That’s the way it works.

There is always a big turnover of occupants because there is always someone who needs (and wants) to live there. 

From my bedroom window  I used to see a resident quietly tending her plants, sitting in the sun enjoying the peace and quiet of her back garden. Someone else lives there now. All the climbing plants, so carefully cultivated, have been removed.

And so, the circle of occupancy and spatial appropriation, begins again.

Gardens can be a burden –  or a pleasure.

Not every resident wants, or is able to, look after a garden.

For those who are interested it gives them a space to create and enjoy. But, there is more to it than that. Every day, when they are outside in their garden people who pass by stop to chat and to admire the garden. Everyone living around here knows these residents  – or at least their gardens.


My great-aunt Annie, and Uncle Joe, lived in the same home all their lives – until they had to move into nursing care.

They had no reason, or urge to live anywhere else.  Their neighbours may have lived in more modern, more comfortable environments but their attachment to their home was deep.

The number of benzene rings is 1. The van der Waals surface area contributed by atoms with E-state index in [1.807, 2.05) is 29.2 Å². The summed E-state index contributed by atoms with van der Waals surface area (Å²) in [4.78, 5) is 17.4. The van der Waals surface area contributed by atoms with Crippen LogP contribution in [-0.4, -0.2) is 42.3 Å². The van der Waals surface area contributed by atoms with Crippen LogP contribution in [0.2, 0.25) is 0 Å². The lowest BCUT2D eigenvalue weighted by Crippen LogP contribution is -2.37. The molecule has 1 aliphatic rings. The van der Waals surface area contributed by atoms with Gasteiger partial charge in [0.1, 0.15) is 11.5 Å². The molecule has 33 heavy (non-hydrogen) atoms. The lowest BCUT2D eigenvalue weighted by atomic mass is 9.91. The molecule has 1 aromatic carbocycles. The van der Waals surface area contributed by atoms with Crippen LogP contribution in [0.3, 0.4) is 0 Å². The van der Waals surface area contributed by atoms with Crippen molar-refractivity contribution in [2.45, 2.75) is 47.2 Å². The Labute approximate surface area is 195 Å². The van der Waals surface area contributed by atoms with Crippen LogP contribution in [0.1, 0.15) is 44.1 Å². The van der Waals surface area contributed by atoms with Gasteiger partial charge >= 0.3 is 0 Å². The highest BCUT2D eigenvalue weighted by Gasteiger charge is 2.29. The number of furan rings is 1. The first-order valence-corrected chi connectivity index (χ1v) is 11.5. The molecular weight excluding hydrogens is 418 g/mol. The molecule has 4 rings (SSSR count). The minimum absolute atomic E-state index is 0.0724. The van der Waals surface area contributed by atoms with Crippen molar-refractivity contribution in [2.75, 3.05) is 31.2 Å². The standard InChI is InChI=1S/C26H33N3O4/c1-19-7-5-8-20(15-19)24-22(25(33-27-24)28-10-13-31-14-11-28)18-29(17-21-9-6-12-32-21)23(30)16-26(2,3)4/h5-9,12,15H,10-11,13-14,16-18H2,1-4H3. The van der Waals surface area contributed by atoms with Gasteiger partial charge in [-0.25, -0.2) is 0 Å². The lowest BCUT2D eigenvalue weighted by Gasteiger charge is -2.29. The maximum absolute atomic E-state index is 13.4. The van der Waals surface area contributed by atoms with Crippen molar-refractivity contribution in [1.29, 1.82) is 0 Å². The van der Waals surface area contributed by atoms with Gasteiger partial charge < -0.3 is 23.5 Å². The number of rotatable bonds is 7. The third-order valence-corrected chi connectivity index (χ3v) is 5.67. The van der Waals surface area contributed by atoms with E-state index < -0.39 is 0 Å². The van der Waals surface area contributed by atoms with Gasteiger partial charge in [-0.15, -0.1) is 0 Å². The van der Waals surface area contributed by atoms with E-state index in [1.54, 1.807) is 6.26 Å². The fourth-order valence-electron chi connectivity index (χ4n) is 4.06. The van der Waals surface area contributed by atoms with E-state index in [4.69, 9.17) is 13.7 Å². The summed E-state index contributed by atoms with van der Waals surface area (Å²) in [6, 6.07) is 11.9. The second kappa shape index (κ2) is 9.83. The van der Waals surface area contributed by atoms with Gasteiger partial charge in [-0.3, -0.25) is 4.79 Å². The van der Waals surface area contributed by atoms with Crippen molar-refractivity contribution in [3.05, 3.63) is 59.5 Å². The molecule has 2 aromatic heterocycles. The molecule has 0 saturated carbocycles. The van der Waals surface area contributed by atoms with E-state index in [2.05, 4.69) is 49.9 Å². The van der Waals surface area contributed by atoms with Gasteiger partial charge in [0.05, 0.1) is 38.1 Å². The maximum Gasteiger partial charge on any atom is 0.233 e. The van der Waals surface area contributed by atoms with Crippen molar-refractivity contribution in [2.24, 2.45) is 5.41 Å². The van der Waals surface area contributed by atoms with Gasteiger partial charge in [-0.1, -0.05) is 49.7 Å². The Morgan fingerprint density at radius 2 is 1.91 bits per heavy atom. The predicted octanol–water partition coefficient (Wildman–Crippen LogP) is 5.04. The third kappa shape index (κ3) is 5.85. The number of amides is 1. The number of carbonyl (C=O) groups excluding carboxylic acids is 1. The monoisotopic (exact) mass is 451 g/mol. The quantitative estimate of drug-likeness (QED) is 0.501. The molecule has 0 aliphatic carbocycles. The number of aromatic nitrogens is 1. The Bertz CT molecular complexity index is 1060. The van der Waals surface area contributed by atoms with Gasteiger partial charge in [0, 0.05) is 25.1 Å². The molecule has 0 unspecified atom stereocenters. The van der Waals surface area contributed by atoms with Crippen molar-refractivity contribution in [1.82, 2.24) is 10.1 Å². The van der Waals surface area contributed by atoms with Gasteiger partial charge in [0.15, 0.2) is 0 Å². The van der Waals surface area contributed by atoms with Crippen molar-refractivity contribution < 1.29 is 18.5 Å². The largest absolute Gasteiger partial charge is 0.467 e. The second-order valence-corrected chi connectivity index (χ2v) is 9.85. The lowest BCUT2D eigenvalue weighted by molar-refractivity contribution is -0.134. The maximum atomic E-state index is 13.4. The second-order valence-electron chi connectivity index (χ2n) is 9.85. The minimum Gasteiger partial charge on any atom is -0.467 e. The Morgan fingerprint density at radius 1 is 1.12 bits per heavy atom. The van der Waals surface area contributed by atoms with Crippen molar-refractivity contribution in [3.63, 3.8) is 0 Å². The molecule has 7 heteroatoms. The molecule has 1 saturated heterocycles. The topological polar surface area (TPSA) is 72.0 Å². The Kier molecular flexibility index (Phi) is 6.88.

I am sure they couldn’t imagine living anywhere else

On property websites the appeal of an old house, of faded grandeur, usually comes with: overgrown gardens, very large rooms and outdated décor – all in a dubious state of repair. The tell-tale sign lies in  the kitchen; a single hard-backed chair (with crocheted rug) beside a very old range. It is obviously the home of an elderly person  who spends all their time in one room. But, with some TLC  a quality period home will likely be sold, reimagined, modernised and made into a home again, to suit contemporary needs.

Property and auction websites often sell homes marketed as: ‘ in need of some modernisation’. Typically, with these homes, the upkeep stopped many years ago. It does not take long for a house to lapse through stages of untidiness, to neglect, to total disrepair.